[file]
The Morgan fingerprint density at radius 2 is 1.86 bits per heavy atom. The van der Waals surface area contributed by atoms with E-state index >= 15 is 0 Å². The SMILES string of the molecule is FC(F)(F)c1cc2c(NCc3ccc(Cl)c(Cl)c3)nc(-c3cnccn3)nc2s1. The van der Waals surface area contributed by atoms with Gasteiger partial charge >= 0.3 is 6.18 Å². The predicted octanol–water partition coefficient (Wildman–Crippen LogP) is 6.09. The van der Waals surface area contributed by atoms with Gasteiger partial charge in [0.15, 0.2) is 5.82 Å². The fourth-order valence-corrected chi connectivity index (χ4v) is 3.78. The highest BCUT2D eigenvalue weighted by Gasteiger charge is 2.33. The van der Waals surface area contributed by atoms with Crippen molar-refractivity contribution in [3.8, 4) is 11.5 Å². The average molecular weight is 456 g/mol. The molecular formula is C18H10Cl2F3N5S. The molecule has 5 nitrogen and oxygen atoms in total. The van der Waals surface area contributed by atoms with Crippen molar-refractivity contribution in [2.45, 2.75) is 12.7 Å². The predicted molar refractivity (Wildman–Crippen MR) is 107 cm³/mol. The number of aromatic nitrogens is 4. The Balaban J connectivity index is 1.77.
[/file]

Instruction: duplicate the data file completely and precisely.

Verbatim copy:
The Morgan fingerprint density at radius 2 is 1.86 bits per heavy atom. The van der Waals surface area contributed by atoms with E-state index >= 15 is 0 Å². The SMILES string of the molecule is FC(F)(F)c1cc2c(NCc3ccc(Cl)c(Cl)c3)nc(-c3cnccn3)nc2s1. The van der Waals surface area contributed by atoms with Gasteiger partial charge >= 0.3 is 6.18 Å². The predicted octanol–water partition coefficient (Wildman–Crippen LogP) is 6.09. The van der Waals surface area contributed by atoms with Gasteiger partial charge in [0.15, 0.2) is 5.82 Å². The fourth-order valence-corrected chi connectivity index (χ4v) is 3.78. The highest BCUT2D eigenvalue weighted by Gasteiger charge is 2.33. The van der Waals surface area contributed by atoms with Crippen molar-refractivity contribution in [3.8, 4) is 11.5 Å². The average molecular weight is 456 g/mol. The molecular formula is C18H10Cl2F3N5S. The molecule has 5 nitrogen and oxygen atoms in total. The van der Waals surface area contributed by atoms with Crippen molar-refractivity contribution in [2.45, 2.75) is 12.7 Å². The predicted molar refractivity (Wildman–Crippen MR) is 107 cm³/mol. The number of aromatic nitrogens is 4. The Balaban J connectivity index is 1.77.